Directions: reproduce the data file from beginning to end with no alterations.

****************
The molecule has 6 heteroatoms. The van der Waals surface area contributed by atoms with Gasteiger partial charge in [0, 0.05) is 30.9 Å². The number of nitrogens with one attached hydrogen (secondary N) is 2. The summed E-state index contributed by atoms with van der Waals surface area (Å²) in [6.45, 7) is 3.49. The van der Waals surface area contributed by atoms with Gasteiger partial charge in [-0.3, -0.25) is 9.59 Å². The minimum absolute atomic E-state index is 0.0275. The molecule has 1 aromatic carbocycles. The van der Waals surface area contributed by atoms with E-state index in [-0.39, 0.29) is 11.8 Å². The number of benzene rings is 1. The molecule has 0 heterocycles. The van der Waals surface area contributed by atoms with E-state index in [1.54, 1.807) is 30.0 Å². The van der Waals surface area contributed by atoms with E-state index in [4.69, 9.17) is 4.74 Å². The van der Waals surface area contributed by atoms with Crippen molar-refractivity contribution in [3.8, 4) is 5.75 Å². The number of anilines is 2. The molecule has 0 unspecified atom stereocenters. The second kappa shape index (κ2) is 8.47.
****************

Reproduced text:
The molecule has 6 heteroatoms. The van der Waals surface area contributed by atoms with Gasteiger partial charge in [0, 0.05) is 30.9 Å². The number of nitrogens with one attached hydrogen (secondary N) is 2. The summed E-state index contributed by atoms with van der Waals surface area (Å²) in [6.45, 7) is 3.49. The van der Waals surface area contributed by atoms with Gasteiger partial charge in [-0.3, -0.25) is 9.59 Å². The minimum absolute atomic E-state index is 0.0275. The molecule has 1 aromatic carbocycles. The van der Waals surface area contributed by atoms with E-state index in [-0.39, 0.29) is 11.8 Å². The number of benzene rings is 1. The molecule has 0 heterocycles. The van der Waals surface area contributed by atoms with E-state index in [1.54, 1.807) is 30.0 Å². The van der Waals surface area contributed by atoms with E-state index in [4.69, 9.17) is 4.74 Å². The van der Waals surface area contributed by atoms with Crippen molar-refractivity contribution in [3.8, 4) is 5.75 Å². The number of anilines is 2. The molecule has 0 unspecified atom stereocenters. The second kappa shape index (κ2) is 8.47.